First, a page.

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I've been using VirtualBox for a few years now for testing distros and stuff, but I now want to bring it to a next level and run my Windows OS ...
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- 03-10-2011 #1
- Join Date
- Oct 2009
Virtual machine comparison - performance?
I've been using VirtualBox for a few years now for testing distros and stuff, but I now want to bring it to a next level and run my Windows OS in the VM only so that I don't need to reboot when I want to do something in Corel or play a game that needs more GPU power (Wine is not ideal).
I know theres VmWare, VirtualBox, Xen and the new KVM.
Which one of these implementations is the best for using up the most resources from the main Linux os?
I read somewhere that KVM can directly access drivers in the Kernel but the disadvantages is that it needs a newer CPU with a specific feature (Know Intel has it, not sure about AMD). Does that mean that It can use most if not all of my GFX power to run apps in the VM Windows or are there problems when the Win virtual system wants to use the Linux drivers through KVM?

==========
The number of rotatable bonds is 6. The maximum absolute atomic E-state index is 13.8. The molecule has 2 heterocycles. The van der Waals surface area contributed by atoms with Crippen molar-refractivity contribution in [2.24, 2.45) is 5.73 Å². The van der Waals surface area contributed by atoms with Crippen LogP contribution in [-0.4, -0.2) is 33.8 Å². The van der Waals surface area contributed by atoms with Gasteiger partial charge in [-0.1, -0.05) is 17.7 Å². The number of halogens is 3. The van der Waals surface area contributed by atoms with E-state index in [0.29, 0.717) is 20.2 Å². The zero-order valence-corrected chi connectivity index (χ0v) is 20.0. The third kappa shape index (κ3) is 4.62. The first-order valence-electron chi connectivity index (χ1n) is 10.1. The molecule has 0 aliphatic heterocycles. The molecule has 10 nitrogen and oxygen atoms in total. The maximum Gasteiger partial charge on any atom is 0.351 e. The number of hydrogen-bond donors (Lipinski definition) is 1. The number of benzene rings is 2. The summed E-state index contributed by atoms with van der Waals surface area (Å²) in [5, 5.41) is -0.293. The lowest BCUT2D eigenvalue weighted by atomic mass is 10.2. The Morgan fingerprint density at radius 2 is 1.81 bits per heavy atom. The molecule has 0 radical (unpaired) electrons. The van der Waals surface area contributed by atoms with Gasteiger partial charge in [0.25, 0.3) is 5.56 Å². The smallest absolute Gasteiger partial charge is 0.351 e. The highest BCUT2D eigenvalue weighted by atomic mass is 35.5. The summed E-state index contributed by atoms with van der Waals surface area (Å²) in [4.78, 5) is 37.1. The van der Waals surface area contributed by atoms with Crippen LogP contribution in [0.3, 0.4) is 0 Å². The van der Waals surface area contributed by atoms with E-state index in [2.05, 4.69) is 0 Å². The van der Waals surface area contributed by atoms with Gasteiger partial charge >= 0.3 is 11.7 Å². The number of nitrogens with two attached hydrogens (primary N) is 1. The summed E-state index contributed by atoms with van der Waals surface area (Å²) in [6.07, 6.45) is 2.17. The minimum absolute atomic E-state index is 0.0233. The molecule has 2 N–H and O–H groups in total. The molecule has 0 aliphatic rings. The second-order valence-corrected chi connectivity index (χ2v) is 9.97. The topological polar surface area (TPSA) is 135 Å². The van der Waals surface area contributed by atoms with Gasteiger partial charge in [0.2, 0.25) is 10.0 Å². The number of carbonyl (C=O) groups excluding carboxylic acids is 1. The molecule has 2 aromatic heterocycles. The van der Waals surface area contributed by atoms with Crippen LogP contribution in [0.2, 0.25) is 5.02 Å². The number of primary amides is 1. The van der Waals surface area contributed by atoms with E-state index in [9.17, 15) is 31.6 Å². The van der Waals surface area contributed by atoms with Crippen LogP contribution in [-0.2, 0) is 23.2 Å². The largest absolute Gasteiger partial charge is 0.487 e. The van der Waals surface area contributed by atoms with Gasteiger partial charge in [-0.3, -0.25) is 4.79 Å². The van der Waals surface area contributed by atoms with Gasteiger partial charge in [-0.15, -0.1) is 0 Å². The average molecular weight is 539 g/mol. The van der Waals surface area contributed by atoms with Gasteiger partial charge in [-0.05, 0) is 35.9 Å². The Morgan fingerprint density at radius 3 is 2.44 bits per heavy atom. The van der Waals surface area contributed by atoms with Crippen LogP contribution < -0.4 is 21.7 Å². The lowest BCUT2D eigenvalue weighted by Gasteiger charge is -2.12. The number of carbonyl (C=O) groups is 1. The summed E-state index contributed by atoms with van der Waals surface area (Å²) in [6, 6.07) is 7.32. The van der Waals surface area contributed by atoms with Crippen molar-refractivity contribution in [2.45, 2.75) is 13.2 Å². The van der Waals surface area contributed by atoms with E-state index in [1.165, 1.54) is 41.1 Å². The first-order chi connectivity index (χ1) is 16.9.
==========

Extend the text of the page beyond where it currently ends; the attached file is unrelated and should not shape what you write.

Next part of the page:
I know it's probably not a well asked question, but would be great if I could know hows the performance (of KVM ideally, as I can't try it due to an older CPU).
- 03-11-2011 #2
- Join Date
- Apr 2009
- I can be found either 40 miles west of Chicago, or in a galaxy far, far away.
I've used Xen, Parallels, VMware, and VirtualBox. I use VirtualBox because it has good tools, works well, and runs fast enough for my purposes (similar to yours). I had to stop using Xen because I couldn't install the proprietary nVidia drivers on a Xen-enabled kernel, so I wasn't able to get the most out of my video hardware. I've been considering trying KVM on my RHEL/Scientific Linux 6 system, but haven't got a round tuit yet... In any case, VirtualBox doesn't like it when KVM kernel modules are installed... So, I have to uninstall VBox first, install KVM, test... around in circles I go again! So, for now, I am staying with VBox - I'm just too lazy to find that round tuit that is sitting around here somewhere.Sometimes, real fast is almost as good as real time.
Just remember, Semper Gumbi - always be flexible!